Altitude sickness is a self-explanatory term. Altitude sickness is caused by rapidly climbing to a high altitude without providing enough time to adjust oxygen levels and acclimate to the surrounding atmosphere. This condition or sickness is more common at an altitude of more than 2500 meters. The cause of this sickness is the shortage of oxygen. The general public should be aware that this is a severe issue having the potential to damage and cause tragic consequences if not addressed. Mountain sickness is another term for this illness.
There are mainly three forms of altitude sickness, or it covers three chief syndromes.
Acute mountain sickness (AMS)
This is the most prevalent kind of altitude sickness, and it is the mildest. It often affects climbers, skiers, and travelers over 2500 m. The symptoms develop within hours after climbing or rising to higher elevations and vary in severity according to the severity of the sickness and the symptoms developed. Dizziness, headaches, muscular pains, irrational behavior, rapid heartbeat, and lack of appetite are all signs of AMS. In the worst-case situation, it may progress to HAPE in certain individuals.
High-altitude pulmonary edema (HAPE)
High Altitude Pulmonary Edema (HAPE) is a fatal form of high-altitude illness. HAPE is a kind of pulmonary edema that develops as hypoxia rather than a cardiac problem. When moving at high altitudes, one may experience increased breathlessness, which progresses to dyspnea at rest, a dry cough, chest tightness or congestion, a rapid heartbeat, general weakness, and blue or purple skin tissue color. Dyspnea, breathing problems, and even death are possible side effects.
High-altitude cerebral edema (HACE)
High Altitude Cerebral Edema (HACE) is a severe and potentially lethal form of high altitude disease characterized by ataxia, tiredness, and a disturbing psychological condition. HACE is the intense form or end-stage of acute mountain sickness (AMS). Although HACE is the least prevalent kind of altitude sickness, if not diagnosed and treated, it may quickly progress to a coma and death because of brain rupture within 24 hours.
- Lack of appetite
- Nausea and vomiting
- Weakness, dizziness, and insomnia
- Shortness of breath
- Swelling of hands, feet, and different parts of the body Heart palpitations Blue-tinged skin and nails
- Unable to sit up or walk in a straight line.
- Frequent coughing
Traveling to higher altitudes develops symptoms of altitude sickness due to rapid changes in air pressure and oxygen levels. Symptoms emerge when the body is unable to adjust to low oxygen levels. Even in good condition, altitude sickness may occur at any moment. High altitude and low air pressure may induce blood vessel leakage. It's unclear why this is happening. After the leak, fluid builds up in your lungs and brain, causing infection. Ignoring moderate-to-severe symptoms might lead to death.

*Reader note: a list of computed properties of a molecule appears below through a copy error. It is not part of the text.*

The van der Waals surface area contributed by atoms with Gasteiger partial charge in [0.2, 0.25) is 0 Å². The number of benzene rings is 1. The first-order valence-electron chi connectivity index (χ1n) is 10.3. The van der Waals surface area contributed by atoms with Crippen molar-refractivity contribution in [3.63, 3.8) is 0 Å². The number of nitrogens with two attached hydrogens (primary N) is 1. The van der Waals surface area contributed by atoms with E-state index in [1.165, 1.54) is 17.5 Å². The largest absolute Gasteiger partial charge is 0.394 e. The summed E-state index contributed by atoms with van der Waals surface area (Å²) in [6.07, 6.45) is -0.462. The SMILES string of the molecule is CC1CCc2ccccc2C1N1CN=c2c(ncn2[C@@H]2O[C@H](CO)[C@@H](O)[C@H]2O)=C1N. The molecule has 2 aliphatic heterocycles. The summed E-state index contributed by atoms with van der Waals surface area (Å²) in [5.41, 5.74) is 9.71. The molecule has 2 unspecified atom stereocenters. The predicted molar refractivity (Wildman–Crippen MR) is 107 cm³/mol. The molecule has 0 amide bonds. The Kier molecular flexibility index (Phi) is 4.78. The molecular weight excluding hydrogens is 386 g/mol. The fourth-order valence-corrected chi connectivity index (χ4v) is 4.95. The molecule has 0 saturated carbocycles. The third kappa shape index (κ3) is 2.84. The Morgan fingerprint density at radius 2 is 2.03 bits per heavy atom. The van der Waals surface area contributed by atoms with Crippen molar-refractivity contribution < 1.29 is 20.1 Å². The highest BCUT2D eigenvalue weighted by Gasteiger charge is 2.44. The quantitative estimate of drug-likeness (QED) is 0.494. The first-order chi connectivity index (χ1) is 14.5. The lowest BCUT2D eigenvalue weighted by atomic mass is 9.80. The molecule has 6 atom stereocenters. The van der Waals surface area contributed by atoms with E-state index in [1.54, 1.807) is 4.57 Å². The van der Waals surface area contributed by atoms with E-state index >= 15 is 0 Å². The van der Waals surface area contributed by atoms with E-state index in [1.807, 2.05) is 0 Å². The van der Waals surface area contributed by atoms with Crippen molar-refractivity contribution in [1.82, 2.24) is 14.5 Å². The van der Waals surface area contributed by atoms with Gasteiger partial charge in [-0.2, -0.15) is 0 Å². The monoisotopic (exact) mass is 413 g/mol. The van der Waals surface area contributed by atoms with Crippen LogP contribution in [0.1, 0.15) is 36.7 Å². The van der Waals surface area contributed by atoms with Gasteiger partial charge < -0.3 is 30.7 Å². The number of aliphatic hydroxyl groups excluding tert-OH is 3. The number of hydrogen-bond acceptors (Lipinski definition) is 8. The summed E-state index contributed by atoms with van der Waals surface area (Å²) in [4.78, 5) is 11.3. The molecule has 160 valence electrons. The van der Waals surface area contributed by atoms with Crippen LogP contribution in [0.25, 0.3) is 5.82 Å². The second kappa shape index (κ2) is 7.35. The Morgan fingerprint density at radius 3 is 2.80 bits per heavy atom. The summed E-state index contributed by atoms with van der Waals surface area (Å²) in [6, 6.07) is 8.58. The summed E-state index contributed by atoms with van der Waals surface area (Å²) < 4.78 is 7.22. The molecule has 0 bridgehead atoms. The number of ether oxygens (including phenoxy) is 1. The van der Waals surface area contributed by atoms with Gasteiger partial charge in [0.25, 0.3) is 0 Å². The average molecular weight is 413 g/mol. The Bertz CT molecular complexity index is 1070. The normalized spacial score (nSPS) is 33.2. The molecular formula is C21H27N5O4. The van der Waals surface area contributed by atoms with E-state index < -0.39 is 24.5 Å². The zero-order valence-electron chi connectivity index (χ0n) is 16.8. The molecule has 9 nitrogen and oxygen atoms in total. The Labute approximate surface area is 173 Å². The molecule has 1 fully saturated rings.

Altitude sickness often causes headaches. Dehydration can also cause similar symptoms. A doctor will thus consider several criteria before making a clinical diagnosis. One is diagnosed with altitude sickness when a person suffers from headache and other symptoms after climbing beyond 8000 feet. Symptoms include dizziness, sleeplessness, and shortness of breath. If these symptoms appear, the climber should stop immediately and rest. They may also recover from descending to a lower altitude.
Treatment depends upon how severe and what form the symptoms take.
Stopping ascending and resting at the same altitude is the most significant treatment for moderate AMS, since symptoms may recover in 24 to 48 hours with no extra treatments if one can adjust to the conditions. When it comes to treating a headache, medications such as ibuprofen and paracetamol might be helpful.
The most critical step to treating HACE is immediately descending to a lower altitude. It may also be deadly if delayed. There is a possibility that this might save a person's life. One can use oxygen and steroid medications to relieve symptoms and make treatment more comfortable. One can use a portable hyperbaric chamber to treat patients suffering from HACE.
People suffering from HAPE should descend to a lower altitude as quickly as possible. Even though a few hundred meters of the drop might have a significant effect, one must take the optimal descent when symptoms begin to decrease. Although oxygen treatment and the medicine (nifedipine) may be effective in relieving symptoms, they are not a replacement for descending to a lower altitude.
The best way to prevent altitude sickness is to ascend slowly. One can get enough rest and become acclimatized for further trekking. The other ways to prevent altitude sickness are:-
- Drink plenty of water to keep your body hydrated.
- Stay away from smoking and alcoholic drinking.
- Eat a light yet high-calorie diet for the first 24 hours, and avoid intense activity.
- Familiarize yourself with the early warning symptoms of altitude sickness and be prepared to accept treatment if you experience any.
- When experiencing symptoms of altitude illness, even if they seem minor, avoid ascending to a higher altitude to sleep.
- If your symptoms intensify while you remain at the same altitude, descend to a lower level.